Bitcoin breaks above $6,000, and $100 billion in value for the first time in its history

Bitcoin breaks above $6,000, and $100 billion in value for the first time in its history

Bitcoin breaks above $6,000, and $100 billion in value for the first time in its history

The world’s most prominent digital currency was on track to mark a fresh milestone on Friday, with bitcoin rallying and putting the cyber currency in position to hit a total market value of around $100 billion.

Such a valuation would place the No. 1 cryptographic currency above or on par with blue-chip companies on the Dow Jones Industrial Average DJIA, +0.71% like United Technologies Corp UTX, +1.21% with a market value at $96 billion, American Express Co. AXP, +0.21% at $82 billion, Caterpillar Inc. CAT, +0.45% at $77 billion and Travelers Cos. Inc. TRV, +0.11% at $36 billion.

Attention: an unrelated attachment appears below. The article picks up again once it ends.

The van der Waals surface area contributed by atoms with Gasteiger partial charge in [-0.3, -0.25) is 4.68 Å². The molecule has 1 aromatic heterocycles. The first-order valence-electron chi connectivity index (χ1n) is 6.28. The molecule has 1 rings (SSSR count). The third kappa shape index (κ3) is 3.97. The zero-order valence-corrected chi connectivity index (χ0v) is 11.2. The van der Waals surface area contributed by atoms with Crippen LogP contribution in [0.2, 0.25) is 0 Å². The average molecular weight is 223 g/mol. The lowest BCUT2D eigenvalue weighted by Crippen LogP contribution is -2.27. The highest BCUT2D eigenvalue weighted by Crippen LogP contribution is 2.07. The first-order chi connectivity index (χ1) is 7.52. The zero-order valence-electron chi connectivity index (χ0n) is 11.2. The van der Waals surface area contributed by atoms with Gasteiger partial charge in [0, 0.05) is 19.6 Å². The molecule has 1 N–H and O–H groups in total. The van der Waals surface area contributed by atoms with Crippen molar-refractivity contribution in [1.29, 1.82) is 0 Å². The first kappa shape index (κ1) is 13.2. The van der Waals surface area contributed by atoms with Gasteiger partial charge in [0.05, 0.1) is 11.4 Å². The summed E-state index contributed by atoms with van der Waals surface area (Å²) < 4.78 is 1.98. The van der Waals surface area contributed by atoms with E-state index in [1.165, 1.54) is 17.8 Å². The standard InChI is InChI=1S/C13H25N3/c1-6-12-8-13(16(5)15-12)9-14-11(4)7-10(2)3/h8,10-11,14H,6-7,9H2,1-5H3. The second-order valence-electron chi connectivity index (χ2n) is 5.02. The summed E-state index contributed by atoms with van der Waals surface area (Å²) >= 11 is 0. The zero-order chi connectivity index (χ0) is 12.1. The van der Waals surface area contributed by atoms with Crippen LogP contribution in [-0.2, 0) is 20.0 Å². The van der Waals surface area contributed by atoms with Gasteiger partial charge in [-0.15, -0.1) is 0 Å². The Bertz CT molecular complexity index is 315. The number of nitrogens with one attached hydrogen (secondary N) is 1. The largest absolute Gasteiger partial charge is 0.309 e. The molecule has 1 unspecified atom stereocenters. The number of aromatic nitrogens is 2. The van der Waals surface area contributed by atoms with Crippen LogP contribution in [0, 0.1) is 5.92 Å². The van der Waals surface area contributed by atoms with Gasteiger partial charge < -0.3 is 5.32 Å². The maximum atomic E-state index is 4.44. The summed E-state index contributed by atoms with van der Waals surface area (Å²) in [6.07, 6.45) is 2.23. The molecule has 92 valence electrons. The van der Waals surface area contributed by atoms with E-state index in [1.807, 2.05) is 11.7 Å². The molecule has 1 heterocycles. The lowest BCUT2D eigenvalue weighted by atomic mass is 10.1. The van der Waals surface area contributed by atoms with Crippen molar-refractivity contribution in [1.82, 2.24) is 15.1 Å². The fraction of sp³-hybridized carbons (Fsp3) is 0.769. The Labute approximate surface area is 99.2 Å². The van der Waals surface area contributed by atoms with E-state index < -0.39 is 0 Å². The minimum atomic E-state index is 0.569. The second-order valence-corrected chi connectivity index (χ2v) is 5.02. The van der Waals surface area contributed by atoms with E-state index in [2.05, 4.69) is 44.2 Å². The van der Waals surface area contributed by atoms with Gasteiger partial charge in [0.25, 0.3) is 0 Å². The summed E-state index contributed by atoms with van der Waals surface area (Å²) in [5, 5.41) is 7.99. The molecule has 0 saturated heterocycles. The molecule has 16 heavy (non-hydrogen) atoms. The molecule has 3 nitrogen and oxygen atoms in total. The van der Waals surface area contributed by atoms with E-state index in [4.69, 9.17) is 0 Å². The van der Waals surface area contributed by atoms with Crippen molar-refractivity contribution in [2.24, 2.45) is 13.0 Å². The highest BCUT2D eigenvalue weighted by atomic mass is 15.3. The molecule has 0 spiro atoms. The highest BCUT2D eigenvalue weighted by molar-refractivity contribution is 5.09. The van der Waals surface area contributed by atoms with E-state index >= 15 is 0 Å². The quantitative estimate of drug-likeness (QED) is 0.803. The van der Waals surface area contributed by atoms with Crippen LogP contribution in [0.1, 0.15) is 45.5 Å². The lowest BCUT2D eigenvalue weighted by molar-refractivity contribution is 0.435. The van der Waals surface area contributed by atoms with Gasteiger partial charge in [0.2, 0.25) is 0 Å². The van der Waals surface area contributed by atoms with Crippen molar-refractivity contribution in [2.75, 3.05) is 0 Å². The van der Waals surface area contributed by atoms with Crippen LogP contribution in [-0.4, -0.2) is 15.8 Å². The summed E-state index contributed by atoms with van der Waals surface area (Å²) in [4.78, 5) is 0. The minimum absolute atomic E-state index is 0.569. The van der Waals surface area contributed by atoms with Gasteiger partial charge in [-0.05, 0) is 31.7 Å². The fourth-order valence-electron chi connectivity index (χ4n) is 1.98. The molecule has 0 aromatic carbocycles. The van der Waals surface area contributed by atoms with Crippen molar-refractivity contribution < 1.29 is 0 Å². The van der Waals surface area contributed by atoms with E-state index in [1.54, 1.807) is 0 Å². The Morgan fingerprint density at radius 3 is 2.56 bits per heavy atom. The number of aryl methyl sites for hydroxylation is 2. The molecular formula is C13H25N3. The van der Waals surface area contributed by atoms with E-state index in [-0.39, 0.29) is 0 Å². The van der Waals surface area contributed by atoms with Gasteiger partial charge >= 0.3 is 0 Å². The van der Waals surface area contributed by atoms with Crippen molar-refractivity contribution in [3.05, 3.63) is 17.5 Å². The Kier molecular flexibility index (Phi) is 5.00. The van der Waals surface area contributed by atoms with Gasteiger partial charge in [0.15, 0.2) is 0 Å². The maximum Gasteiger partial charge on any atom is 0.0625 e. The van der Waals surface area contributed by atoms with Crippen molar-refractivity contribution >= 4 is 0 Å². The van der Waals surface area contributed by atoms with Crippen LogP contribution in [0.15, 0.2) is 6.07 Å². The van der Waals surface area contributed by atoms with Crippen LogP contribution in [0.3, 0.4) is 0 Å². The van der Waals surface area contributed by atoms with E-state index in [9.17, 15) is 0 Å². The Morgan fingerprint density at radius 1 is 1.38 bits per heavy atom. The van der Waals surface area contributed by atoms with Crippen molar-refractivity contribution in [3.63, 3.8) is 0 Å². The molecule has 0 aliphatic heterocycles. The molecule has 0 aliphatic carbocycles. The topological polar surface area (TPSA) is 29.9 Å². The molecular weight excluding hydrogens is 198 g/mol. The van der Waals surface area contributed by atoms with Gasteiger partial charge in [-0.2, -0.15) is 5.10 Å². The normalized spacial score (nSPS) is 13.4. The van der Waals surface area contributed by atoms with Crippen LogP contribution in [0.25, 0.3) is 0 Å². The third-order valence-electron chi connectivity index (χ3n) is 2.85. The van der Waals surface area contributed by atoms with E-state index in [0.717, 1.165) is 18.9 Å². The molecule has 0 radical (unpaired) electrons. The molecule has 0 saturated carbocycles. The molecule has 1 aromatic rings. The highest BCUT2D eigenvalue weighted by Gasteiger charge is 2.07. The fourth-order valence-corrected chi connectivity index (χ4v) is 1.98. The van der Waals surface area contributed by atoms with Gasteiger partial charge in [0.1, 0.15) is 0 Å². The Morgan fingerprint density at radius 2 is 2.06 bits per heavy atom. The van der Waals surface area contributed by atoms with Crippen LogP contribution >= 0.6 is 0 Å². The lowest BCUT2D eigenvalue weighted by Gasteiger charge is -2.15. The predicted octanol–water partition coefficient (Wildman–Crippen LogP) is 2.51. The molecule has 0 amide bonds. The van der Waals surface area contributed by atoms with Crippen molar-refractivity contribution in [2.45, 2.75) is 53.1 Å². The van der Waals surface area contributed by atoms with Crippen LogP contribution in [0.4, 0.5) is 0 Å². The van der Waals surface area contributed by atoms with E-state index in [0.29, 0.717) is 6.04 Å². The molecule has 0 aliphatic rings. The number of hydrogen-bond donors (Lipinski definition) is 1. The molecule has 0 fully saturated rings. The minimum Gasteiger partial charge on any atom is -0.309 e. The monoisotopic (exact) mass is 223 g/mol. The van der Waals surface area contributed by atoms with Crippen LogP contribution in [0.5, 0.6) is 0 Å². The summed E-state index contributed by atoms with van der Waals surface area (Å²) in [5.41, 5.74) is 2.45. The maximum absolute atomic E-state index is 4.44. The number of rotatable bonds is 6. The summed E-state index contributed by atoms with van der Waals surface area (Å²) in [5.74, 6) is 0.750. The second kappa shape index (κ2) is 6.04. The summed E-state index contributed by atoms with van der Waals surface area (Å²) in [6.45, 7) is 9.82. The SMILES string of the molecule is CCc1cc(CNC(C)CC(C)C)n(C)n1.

To be sure, it is questionable to draw value parallels between the asset and more traditional companies, but it highlights the stratospheric rise of bitcoin BTCUSD, +3.00% which didn’t exist a decade ago:

Bitcoin surges on Friday to near a $100 billion valuation.

A single bitcoin also broke above a milestone of $6,000, reaching an intraday high of $6,064.14 Friday afternoon, according to research and data site CoinDesk.com. Bitcoin also boasted a market value of roughly $100.81 billion at its peak on the day, according to data site Coinmarketcap.com. The move comes just as the Dow cleared its own psychologically important level of 23,000 on Wednesday.

The Dow has enjoyed an impressive run-up of 17% year to date, the S&P 500 index SPX, +0.51% has climbed nearly 15% so far this year, while the Nasdaq Composite Index COMP, +0.36% has charged up more than 23% thus far in 2017.

However, those paper gains pale in comparison with bitcoin’s run-up. The cyber unit has surged a mind-numbing 520% over the past nine months from $968.23 on Dec. 31, 2016.